The designer helpfully adds notes throughout the pattern of when you can alter the size and how to do so. I really appreciate this, especially in these free patterns where it’s harder to constantly scroll back up several pages to check the notes on how to customize my own sizing! I did not end up doing any alterations in this case but I feel like it would be pretty approachable to do so if you wanted a different length. I can see this one being very cute in a more full-length option that goes down to about the hips.
The neckline shaping can be a little intimidating at first. I had to frog and repeat a couple of rows before I got the hang of it! That’s a normal thing when you’re shaping a garment with linen stitch, it’s not the simplest stitch to increase or decrease. But just like I mentioned with the initial stitch count, stick with it and once you figure it out the first time it stays pretty consistent throughout the pattern!
I think that’s just about it for notes I had. I was able to understand the assembly pretty well and I can’t see anything that should trip someone up too badly. This pattern is a great choice if you’re looking to try your first sweater and you want a pattern that really walks you through things! This pattern is rated by the designer as slightly more challenging than beginner level, due to the button holes and minor shaping for the V-neck. I agree with this assessment as well! Linen stitch is a simple enough stitch for newer crocheters, although an easy one to mess up your tension if you’re not careful.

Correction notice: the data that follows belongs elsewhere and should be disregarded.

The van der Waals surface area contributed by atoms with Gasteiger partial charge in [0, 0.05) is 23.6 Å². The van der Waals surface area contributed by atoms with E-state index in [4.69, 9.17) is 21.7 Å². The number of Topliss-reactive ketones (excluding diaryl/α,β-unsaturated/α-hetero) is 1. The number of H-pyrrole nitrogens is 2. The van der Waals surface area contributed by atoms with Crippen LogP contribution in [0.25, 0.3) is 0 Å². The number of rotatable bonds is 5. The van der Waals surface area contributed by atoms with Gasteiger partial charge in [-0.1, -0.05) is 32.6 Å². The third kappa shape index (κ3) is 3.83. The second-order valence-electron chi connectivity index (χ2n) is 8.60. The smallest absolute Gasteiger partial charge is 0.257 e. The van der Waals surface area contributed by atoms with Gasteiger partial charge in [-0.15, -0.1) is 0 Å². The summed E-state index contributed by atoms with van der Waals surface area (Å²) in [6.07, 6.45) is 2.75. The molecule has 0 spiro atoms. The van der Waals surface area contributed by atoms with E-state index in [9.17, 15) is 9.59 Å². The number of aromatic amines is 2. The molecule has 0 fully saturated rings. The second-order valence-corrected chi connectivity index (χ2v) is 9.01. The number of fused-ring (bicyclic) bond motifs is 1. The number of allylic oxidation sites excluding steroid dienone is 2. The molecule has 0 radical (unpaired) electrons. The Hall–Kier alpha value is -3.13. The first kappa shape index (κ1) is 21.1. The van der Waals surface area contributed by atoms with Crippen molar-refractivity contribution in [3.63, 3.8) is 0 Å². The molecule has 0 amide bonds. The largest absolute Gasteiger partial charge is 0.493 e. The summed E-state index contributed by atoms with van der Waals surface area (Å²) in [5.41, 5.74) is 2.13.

In the end, I would make this again. I would just choose a different yarn next time and I want to see all the different options available in DK. It’s not a category I buy that often and I need to open my mind a little more! What yarn would you want to use with this pattern for a light and comfy cardigan? Solid, colorful, or anything in between is fine by me!
Don’t forget to visit with me on Instagram @astitchshyofnormal for all kinds of awesome crochet makes and inspiration.